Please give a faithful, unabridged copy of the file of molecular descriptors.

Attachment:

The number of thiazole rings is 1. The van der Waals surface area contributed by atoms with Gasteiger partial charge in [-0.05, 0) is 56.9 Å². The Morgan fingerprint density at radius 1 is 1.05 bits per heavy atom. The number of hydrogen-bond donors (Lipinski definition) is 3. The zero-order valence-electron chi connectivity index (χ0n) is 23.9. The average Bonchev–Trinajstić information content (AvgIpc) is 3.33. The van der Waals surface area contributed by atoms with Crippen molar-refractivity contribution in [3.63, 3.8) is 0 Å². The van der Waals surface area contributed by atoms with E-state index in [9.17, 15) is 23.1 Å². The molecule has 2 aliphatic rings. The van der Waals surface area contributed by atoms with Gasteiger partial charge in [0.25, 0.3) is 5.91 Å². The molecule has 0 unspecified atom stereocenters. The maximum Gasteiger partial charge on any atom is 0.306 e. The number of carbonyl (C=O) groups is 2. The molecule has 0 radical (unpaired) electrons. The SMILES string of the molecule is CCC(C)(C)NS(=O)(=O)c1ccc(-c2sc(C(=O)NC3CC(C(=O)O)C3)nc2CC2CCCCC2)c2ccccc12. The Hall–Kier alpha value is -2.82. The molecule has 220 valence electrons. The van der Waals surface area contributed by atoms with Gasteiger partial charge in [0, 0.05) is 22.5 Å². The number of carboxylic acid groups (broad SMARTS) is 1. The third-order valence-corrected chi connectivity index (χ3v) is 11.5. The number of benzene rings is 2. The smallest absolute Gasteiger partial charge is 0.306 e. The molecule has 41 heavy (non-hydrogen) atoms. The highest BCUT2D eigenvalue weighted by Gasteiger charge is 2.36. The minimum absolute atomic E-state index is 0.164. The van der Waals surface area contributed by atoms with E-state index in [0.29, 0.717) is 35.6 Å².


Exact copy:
The number of thiazole rings is 1. The van der Waals surface area contributed by atoms with Gasteiger partial charge in [-0.05, 0) is 56.9 Å². The Morgan fingerprint density at radius 1 is 1.05 bits per heavy atom. The number of hydrogen-bond donors (Lipinski definition) is 3. The zero-order valence-electron chi connectivity index (χ0n) is 23.9. The average Bonchev–Trinajstić information content (AvgIpc) is 3.33. The van der Waals surface area contributed by atoms with Crippen molar-refractivity contribution in [3.63, 3.8) is 0 Å². The van der Waals surface area contributed by atoms with E-state index in [9.17, 15) is 23.1 Å². The molecule has 2 aliphatic rings. The van der Waals surface area contributed by atoms with Gasteiger partial charge in [0.25, 0.3) is 5.91 Å². The molecule has 0 unspecified atom stereocenters. The maximum Gasteiger partial charge on any atom is 0.306 e. The number of carbonyl (C=O) groups is 2. The molecule has 0 radical (unpaired) electrons. The SMILES string of the molecule is CCC(C)(C)NS(=O)(=O)c1ccc(-c2sc(C(=O)NC3CC(C(=O)O)C3)nc2CC2CCCCC2)c2ccccc12. The Hall–Kier alpha value is -2.82. The molecule has 220 valence electrons. The van der Waals surface area contributed by atoms with Gasteiger partial charge in [0, 0.05) is 22.5 Å². The number of carboxylic acid groups (broad SMARTS) is 1. The third-order valence-corrected chi connectivity index (χ3v) is 11.5. The number of benzene rings is 2. The smallest absolute Gasteiger partial charge is 0.306 e. The molecule has 41 heavy (non-hydrogen) atoms. The highest BCUT2D eigenvalue weighted by Gasteiger charge is 2.36. The minimum absolute atomic E-state index is 0.164. The van der Waals surface area contributed by atoms with E-state index in [0.29, 0.717) is 35.6 Å².